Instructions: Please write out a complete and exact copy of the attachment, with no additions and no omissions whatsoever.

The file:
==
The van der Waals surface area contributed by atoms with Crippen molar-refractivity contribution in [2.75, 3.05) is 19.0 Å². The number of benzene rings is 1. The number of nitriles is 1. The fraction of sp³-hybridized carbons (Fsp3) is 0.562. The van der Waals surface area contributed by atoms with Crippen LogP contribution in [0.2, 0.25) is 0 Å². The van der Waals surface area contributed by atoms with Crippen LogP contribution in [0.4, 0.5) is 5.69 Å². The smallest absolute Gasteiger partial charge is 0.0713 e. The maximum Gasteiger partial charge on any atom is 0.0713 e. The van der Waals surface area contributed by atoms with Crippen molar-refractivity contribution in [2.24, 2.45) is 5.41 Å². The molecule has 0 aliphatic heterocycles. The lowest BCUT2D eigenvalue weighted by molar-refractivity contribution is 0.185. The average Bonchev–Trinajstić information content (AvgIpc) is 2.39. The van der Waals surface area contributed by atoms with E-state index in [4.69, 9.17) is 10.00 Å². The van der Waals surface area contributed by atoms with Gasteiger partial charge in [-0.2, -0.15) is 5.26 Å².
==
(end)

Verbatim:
The van der Waals surface area contributed by atoms with Crippen molar-refractivity contribution in [2.75, 3.05) is 19.0 Å². The number of benzene rings is 1. The number of nitriles is 1. The fraction of sp³-hybridized carbons (Fsp3) is 0.562. The van der Waals surface area contributed by atoms with Crippen LogP contribution in [0.2, 0.25) is 0 Å². The van der Waals surface area contributed by atoms with Crippen LogP contribution in [0.4, 0.5) is 5.69 Å². The smallest absolute Gasteiger partial charge is 0.0713 e. The maximum Gasteiger partial charge on any atom is 0.0713 e. The van der Waals surface area contributed by atoms with Crippen molar-refractivity contribution in [2.24, 2.45) is 5.41 Å². The molecule has 0 aliphatic heterocycles. The lowest BCUT2D eigenvalue weighted by molar-refractivity contribution is 0.185. The average Bonchev–Trinajstić information content (AvgIpc) is 2.39. The van der Waals surface area contributed by atoms with E-state index in [4.69, 9.17) is 10.00 Å². The van der Waals surface area contributed by atoms with Gasteiger partial charge in [-0.2, -0.15) is 5.26 Å².